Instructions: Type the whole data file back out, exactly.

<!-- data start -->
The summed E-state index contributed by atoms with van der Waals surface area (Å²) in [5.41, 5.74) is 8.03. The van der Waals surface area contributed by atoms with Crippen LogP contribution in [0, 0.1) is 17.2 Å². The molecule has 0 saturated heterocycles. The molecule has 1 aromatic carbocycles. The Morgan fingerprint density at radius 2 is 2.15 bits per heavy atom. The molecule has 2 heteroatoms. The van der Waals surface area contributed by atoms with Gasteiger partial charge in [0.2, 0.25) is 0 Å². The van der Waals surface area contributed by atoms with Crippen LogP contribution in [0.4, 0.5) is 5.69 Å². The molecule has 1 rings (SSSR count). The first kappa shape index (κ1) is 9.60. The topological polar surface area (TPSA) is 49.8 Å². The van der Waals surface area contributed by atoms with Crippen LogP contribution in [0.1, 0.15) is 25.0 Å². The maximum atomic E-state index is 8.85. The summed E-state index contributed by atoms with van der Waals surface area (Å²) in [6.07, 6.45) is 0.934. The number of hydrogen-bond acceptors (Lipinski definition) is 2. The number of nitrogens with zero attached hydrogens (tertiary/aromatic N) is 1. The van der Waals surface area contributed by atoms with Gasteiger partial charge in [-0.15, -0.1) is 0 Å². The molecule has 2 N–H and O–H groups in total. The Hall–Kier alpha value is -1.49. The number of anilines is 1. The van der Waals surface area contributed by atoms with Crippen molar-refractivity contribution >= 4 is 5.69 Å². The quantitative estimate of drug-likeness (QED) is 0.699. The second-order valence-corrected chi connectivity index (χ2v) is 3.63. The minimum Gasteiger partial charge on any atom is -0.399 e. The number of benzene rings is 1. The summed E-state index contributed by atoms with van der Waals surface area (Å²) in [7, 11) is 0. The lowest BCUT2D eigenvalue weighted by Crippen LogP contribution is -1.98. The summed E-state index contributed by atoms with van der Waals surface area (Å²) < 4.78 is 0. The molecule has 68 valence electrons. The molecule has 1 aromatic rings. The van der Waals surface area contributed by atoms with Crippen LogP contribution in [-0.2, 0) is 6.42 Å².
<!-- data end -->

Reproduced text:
The summed E-state index contributed by atoms with van der Waals surface area (Å²) in [5.41, 5.74) is 8.03. The van der Waals surface area contributed by atoms with Crippen LogP contribution in [0, 0.1) is 17.2 Å². The molecule has 0 saturated heterocycles. The molecule has 1 aromatic carbocycles. The Morgan fingerprint density at radius 2 is 2.15 bits per heavy atom. The molecule has 2 heteroatoms. The van der Waals surface area contributed by atoms with Gasteiger partial charge in [0.2, 0.25) is 0 Å². The van der Waals surface area contributed by atoms with Crippen LogP contribution in [0.4, 0.5) is 5.69 Å². The molecule has 1 rings (SSSR count). The first kappa shape index (κ1) is 9.60. The topological polar surface area (TPSA) is 49.8 Å². The van der Waals surface area contributed by atoms with Crippen LogP contribution in [0.1, 0.15) is 25.0 Å². The maximum atomic E-state index is 8.85. The summed E-state index contributed by atoms with van der Waals surface area (Å²) in [6.07, 6.45) is 0.934. The number of hydrogen-bond acceptors (Lipinski definition) is 2. The number of nitrogens with zero attached hydrogens (tertiary/aromatic N) is 1. The van der Waals surface area contributed by atoms with Gasteiger partial charge in [-0.15, -0.1) is 0 Å². The molecule has 2 N–H and O–H groups in total. The Hall–Kier alpha value is -1.49. The number of anilines is 1. The van der Waals surface area contributed by atoms with Crippen molar-refractivity contribution >= 4 is 5.69 Å². The quantitative estimate of drug-likeness (QED) is 0.699. The second-order valence-corrected chi connectivity index (χ2v) is 3.63. The minimum Gasteiger partial charge on any atom is -0.399 e. The number of benzene rings is 1. The summed E-state index contributed by atoms with van der Waals surface area (Å²) in [7, 11) is 0. The lowest BCUT2D eigenvalue weighted by Crippen LogP contribution is -1.98. The summed E-state index contributed by atoms with van der Waals surface area (Å²) < 4.78 is 0. The molecule has 68 valence electrons. The molecule has 1 aromatic rings. The van der Waals surface area contributed by atoms with Crippen LogP contribution in [-0.2, 0) is 6.42 Å².